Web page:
51 Pages Posted: 1 Sep 2011 Last revised: 30 Jan 2014
Date Written: August 13, 2012
Several scholars have criticized the Freedom House democracy ratings as being politically biased; do countries indeed incorrectly receive better ratings that have stronger political ties with the United States? Starting from the assumption that other indices of democracy can be used as benchmark data, different estimation strategies are employed to gauge whether differences between a number of alternative indices of democracy and the FH ratings can be explained in a systematic manner by variables that record relationships between the U.S. and the countries under investigation. Differentiating between the period before 1989 and after 1988, I obtain consistent evidence of a substantial bias in the FH ratings for the former period. For the latter period, the estimates are a little less consistent and hint to a smaller, but still existent political bias in the FH scores.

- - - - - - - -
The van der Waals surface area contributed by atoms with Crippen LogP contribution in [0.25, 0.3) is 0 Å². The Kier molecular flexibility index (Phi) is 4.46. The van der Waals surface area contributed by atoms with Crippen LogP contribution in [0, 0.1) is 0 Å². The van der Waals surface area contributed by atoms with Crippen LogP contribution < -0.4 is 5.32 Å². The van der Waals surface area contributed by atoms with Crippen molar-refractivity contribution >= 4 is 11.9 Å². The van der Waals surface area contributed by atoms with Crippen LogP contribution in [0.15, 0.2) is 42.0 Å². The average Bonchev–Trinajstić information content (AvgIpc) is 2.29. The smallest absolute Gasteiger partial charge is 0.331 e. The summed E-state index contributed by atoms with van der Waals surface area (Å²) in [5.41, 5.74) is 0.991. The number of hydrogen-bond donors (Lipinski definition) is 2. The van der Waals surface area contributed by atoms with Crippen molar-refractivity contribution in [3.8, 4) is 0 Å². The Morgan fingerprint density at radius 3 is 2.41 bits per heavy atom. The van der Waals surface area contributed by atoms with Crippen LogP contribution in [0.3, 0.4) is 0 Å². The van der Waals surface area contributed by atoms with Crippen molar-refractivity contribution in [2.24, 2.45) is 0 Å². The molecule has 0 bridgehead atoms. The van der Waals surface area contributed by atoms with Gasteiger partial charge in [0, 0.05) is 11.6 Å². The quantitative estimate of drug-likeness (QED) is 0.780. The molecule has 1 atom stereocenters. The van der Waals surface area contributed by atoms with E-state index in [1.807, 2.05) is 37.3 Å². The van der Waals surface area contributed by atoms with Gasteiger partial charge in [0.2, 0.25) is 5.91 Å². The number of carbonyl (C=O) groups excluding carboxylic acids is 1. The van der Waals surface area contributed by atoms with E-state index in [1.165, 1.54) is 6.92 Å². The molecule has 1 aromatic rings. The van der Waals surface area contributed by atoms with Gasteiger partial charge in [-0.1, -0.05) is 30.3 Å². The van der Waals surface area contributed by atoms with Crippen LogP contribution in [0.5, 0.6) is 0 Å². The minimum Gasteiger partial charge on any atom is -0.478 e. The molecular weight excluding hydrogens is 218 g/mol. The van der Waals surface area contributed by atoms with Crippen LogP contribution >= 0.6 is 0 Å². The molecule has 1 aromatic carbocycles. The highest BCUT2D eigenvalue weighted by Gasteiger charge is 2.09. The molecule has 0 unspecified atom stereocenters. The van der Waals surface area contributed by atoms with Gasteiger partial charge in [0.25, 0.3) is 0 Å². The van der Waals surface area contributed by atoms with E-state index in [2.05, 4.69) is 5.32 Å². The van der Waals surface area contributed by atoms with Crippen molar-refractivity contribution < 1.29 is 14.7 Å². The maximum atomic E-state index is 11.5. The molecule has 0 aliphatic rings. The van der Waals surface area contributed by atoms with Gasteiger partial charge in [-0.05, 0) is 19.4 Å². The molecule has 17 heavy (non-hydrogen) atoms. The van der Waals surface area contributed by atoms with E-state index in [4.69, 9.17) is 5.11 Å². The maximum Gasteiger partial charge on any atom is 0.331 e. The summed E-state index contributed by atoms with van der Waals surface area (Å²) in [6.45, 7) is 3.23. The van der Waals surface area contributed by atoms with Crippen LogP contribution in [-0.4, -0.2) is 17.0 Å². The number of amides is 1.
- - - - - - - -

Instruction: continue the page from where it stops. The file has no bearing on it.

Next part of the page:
Note: This is an Author's Original Manuscript of an article titled "Comparing Freedom House Democracy Scores to Alternative Indices and Testing for Political Bias: Are US Allies Rated as More Democratic by Freedom House?" forthcoming in the Journal of Comparative Policy Analysis (copyright Taylor & Francis). Please consider (and cite if applicable) the substantially revised and final version of this research in the journal article (once available)! The journal is available online at the Taylor and Francis website.
Keywords: Freedom House, Democracy, Democracy Index, Measuring Democracy, Political Bias
Suggested Citation: Suggested Citation
Steiner, Nils D., Testing for a Political Bias in Freedom House Democracy Scores: Are U.S. Friendly States Judged to Be More Democratic? (August 13, 2012). Journal of Comparative Policy Analysis, Forthcoming. Available at SSRN: https://ssrn.com/abstract=1919870 or http://dx.doi.org/10.2139/ssrn.1919870